Most of the time, a kiss is just a kiss in the stands at Seattle Mariners games. The crowd hardly even pays attention when fans smooch.
But then last week, a lesbian complained that an usher at Safeco Field asked her to stop kissing her date because it was making another fan uncomfortable.
The incident has exploded on local TV, on talk radio and in the blogosphere and has touched off a debate over public displays of affection in generally gay-friendly Seattle.Someone wasn't watching the ballgame.
"Certain individuals have not yet caught up. Those people see a gay or lesbian couple and they stare or say something," said Josh Friedes of Equal Rights Washington. "This is one of the challenges of being gay. Everyday things can become sources of trauma."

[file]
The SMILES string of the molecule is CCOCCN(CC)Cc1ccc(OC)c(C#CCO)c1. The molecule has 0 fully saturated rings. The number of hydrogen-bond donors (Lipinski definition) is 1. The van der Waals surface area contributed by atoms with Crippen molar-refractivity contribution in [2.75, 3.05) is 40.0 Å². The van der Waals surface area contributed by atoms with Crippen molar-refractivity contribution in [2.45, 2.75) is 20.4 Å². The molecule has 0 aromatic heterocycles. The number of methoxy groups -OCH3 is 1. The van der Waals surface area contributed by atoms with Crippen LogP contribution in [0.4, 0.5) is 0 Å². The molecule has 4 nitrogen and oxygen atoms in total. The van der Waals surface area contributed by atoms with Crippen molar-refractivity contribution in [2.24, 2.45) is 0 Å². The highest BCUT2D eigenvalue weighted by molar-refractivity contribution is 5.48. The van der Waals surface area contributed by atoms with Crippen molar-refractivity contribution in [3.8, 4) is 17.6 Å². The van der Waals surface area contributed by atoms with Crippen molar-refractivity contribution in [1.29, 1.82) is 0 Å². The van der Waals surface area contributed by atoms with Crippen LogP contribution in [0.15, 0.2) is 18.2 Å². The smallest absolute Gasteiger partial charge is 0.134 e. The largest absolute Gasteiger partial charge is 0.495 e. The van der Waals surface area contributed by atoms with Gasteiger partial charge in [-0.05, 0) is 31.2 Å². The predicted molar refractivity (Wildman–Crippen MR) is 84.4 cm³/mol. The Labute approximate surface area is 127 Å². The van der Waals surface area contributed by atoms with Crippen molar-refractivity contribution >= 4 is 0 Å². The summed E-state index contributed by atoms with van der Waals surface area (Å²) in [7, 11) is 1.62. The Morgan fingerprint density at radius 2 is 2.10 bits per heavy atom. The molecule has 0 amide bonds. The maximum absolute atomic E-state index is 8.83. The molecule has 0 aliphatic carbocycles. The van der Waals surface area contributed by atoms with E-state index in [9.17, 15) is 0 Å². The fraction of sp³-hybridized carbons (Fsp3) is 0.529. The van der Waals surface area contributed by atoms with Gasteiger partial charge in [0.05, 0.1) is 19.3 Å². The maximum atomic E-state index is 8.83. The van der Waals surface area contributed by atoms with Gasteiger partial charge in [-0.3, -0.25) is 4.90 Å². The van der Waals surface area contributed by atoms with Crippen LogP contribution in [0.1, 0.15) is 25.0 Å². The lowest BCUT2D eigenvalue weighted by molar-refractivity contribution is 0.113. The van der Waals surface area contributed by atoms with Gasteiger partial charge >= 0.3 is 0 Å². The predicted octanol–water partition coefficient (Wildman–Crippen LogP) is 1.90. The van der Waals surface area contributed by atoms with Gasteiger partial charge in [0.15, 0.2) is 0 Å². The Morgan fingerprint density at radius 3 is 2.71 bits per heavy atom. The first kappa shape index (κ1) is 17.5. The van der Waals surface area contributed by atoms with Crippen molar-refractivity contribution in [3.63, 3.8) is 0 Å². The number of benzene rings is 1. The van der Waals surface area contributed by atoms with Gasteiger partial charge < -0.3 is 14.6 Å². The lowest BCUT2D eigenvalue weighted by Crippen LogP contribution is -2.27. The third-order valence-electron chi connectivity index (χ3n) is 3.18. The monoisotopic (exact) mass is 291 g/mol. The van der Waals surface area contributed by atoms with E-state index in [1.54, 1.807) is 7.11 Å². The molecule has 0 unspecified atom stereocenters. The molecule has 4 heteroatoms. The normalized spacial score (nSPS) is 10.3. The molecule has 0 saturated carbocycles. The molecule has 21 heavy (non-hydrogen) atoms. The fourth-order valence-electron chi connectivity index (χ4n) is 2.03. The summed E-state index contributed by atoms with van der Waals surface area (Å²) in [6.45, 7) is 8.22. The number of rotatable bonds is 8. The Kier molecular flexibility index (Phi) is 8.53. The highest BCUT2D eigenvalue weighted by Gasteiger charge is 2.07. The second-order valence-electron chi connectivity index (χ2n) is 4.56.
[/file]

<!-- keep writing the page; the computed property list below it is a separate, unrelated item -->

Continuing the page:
As the Mariners played the Boston Red Sox on May 26, Sirbrina Guerrero and her date were approached in the third inning by an usher who told them their kissing was inappropriate, Guerrero said.
The usher, Guerrero said, told them he had received a complaint from a woman nearby who said that there were kids in the crowd of nearly 36,000 and that parents would have to explain why two women were kissing.Parents would have to explain to kids? Well, yes; the problem is?
"I was really just shocked," Guerrero said. "Seattle is so gay-friendly. There was a couple like seven rows ahead making out. We were just showing affection." On Monday, Mariners spokeswoman Rebecca Hale said that the club is investigating but that the usher was responding to a complaint of two women "making out" and "groping" in the stands.